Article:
She was introduced to the Green Bay area during cherished time spent time at her aunt and uncle’s — Diane (Von Holzen) Mike Phillips — home in Green Bay. Both are 1977 UWGB graduates.
UW-Green Bay’s partnership with Chile’s Universidad del Desarrollo took another step forward earlier this spring with a visit to Green Bay by about 15 Chilean master’s degree students and faculty in sustainability management and industrial engineering. Hosted by Prof. John Katers of Natural and Applied Sciences, the delegation attended the Heating the Midwest conference and toured green companies including FEECO, ENCAP, the Green Bay municipal wastewater plant, and others. Their Chile-to-Wisconsin trip followed a 2013 visit to Santiago by a UW-Green Bay delegation led by Katers, who earned a Fulbright Specialist position for the purpose of pursuing an ongoing partnership on topics of sustainability, pollution control and waste management. Sorry we didn’t post all this earlier, but we have more including a link to the Chilean students’ short video recap of the trip, photos, and a Santiago newspaper article.
UW-Green Bay will host a first-of-its-kind event June 2-4, when Lawton Gallery Curator Stephen Perkins and a colleague from France present “The Territories of Artists’ Periodicals,” an international symposium, on campus. The event seeks to provide a venue for dialogue between researchers, artists, publishers, archivists, librarians and others interested in artists’ periodicals and the issues and themes that make up their contents. Artists’ periodicals differ from traditional art periodicals in that the periodical itself becomes the artistic medium, rather than being merely the site for the reproduction of artworks, Perkins said. Perkins’ co-organizer for the event is Marie Boivent of the Universite of Rennes, France, and attendees and presenters hail from Italy, the United Kingdom and across the U.S. The cost for the three-day symposium, the first of its kind devoted to artists’ periodicals in the U.S., is just $25. Our news release has more.
We’ve told you here before about the UW-Green Bay Habitat for Humanity chapter’s plans to build homes this summer in typhoon-ravaged Bicol, Philippines. The group’s efforts were featured earlier this month on WBAY, Channel 2, and now the Wausau Daily Herald has done its own story featuring two graduates of Central Wisconsin’s Marathon High School. Sarah Busko and Jordan Fraser are two of the 10 UW-Green Bay students planning to make the trip, along with Habitat adviser and Dean of Enrollment Services Mike Stearney. “We are literally going halfway around the world,” Busko told Daily Herald reporter Keith Uhlig. “We will be staying and working in a location just 15 degrees north of the equator. But the need there is so great, and the opportunity is so amazing. We were the only college chapter in the U.S. to step up to this invitation. Our take on it was, go big or go home.” You can read the full article, here.
Thanks to the generous support of families, friends, the Green Bay community at large, and especially the University community, the UW-Green Bay Collegiate Chapter of Habitat for Humanity is a little more than halfway to its fundraising goal for a Global Village trip to the Philippines in August. Dean of Enrollment Services Mike Stearney will accompany 10 students on a journey to Bicol, Philippines July 31- Aug 8. There they will join university students from Japan and the Philippines to contribute to the larger Habitat-Philippines goal of providing homes for 30,000 Filipino families in the aftermath of Typhoon Haiyan. With just about one month left, the students still need to raise more money for this service trip. Check out their video story and fundraising website.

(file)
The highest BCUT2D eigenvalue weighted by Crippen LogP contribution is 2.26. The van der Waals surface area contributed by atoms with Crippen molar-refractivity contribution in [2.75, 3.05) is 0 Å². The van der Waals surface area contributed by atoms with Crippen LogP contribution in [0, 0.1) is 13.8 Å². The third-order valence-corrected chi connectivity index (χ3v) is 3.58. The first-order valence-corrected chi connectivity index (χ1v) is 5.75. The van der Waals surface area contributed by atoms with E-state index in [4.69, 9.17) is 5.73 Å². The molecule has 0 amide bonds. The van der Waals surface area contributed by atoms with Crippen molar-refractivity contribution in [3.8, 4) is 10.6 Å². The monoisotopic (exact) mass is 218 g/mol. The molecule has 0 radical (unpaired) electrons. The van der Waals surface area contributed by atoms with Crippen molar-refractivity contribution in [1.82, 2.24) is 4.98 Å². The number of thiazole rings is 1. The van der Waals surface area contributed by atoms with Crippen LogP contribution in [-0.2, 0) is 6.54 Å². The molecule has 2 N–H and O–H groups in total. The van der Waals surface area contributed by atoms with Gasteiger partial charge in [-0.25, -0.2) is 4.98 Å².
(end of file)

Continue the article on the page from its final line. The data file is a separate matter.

Eric J. Morgan, assistant professor in Democracy and Justice Studies, recently returned from Italy, where he presented a paper in Venice at the international conference on Spy Chiefs: Intelligence Leaders in History, Culture, and International Relations. Morgan’s paper, “A Dangerous Place from Which to View the World: The Enigma of Control in the Novels of John le Carré,” will be featured along with other presentations from the conference in a two-volume collection to be published by Georgetown University Press. Held in the city where modern espionage was born, the conference featured a keynote speech by Tony Mendez, the former CIA technical operations officer and inspiration for the Academy Award-winning film, “Argo.” Mendez and his wife, Jonna, also a former CIA operative, spoke about the successful “Canadian Caper” during the Iran Hostage Crisis and their thoughts and reflections on the truths and un-truths of the critically-acclaimed film.
Associate Prof. Cristina Ortiz Ceberio reports that one of our standout students in the Spanish program, Tanner V. Vodvarka — the 2014 recipient of the program’s Award in Applied Use of the Language — is enjoying a productive semester abroad. Based in Bucamaranga, Colombia, the UW-Green Bay student had occasion recently to meet Juan Manuel Santos, president of the South American nation. Vodvarka’s reaction? A tongue-in-cheek “No big deal,” reports his professor.